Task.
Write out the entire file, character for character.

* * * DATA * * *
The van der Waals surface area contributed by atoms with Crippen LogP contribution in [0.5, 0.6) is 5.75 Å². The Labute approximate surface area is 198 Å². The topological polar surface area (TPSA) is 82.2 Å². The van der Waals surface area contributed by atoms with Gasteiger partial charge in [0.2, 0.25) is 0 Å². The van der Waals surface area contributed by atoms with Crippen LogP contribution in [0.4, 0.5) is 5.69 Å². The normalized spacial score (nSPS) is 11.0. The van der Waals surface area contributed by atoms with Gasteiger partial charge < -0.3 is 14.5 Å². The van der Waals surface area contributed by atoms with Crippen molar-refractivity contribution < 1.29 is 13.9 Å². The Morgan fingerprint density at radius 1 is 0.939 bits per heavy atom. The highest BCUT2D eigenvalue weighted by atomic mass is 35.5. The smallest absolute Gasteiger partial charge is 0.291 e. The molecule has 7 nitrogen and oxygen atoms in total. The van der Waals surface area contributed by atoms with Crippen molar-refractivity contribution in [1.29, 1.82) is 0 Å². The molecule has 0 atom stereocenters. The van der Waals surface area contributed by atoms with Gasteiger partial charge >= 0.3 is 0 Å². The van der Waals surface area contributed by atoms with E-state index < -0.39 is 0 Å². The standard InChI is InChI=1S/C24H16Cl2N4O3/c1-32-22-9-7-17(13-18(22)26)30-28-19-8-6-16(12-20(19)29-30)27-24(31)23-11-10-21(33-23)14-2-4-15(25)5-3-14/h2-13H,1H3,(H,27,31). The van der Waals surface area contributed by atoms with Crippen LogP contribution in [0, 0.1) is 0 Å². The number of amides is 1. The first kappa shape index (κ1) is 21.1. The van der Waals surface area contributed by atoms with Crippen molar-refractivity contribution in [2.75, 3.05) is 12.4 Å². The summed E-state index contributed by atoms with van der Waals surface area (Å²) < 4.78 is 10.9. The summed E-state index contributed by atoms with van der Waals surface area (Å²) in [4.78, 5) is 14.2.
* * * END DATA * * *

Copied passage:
The van der Waals surface area contributed by atoms with Crippen LogP contribution in [0.5, 0.6) is 5.75 Å². The Labute approximate surface area is 198 Å². The topological polar surface area (TPSA) is 82.2 Å². The van der Waals surface area contributed by atoms with Gasteiger partial charge in [0.2, 0.25) is 0 Å². The van der Waals surface area contributed by atoms with Crippen LogP contribution in [0.4, 0.5) is 5.69 Å². The normalized spacial score (nSPS) is 11.0. The van der Waals surface area contributed by atoms with Gasteiger partial charge < -0.3 is 14.5 Å². The van der Waals surface area contributed by atoms with Crippen molar-refractivity contribution < 1.29 is 13.9 Å². The Morgan fingerprint density at radius 1 is 0.939 bits per heavy atom. The highest BCUT2D eigenvalue weighted by atomic mass is 35.5. The smallest absolute Gasteiger partial charge is 0.291 e. The molecule has 7 nitrogen and oxygen atoms in total. The van der Waals surface area contributed by atoms with Crippen molar-refractivity contribution in [1.29, 1.82) is 0 Å². The molecule has 0 atom stereocenters. The van der Waals surface area contributed by atoms with Gasteiger partial charge >= 0.3 is 0 Å². The van der Waals surface area contributed by atoms with E-state index < -0.39 is 0 Å². The standard InChI is InChI=1S/C24H16Cl2N4O3/c1-32-22-9-7-17(13-18(22)26)30-28-19-8-6-16(12-20(19)29-30)27-24(31)23-11-10-21(33-23)14-2-4-15(25)5-3-14/h2-13H,1H3,(H,27,31). The van der Waals surface area contributed by atoms with Crippen LogP contribution in [0, 0.1) is 0 Å². The number of amides is 1. The first kappa shape index (κ1) is 21.1. The van der Waals surface area contributed by atoms with Crippen molar-refractivity contribution in [2.75, 3.05) is 12.4 Å². The summed E-state index contributed by atoms with van der Waals surface area (Å²) < 4.78 is 10.9. The summed E-state index contributed by atoms with van der Waals surface area (Å²) in [4.78, 5) is 14.2.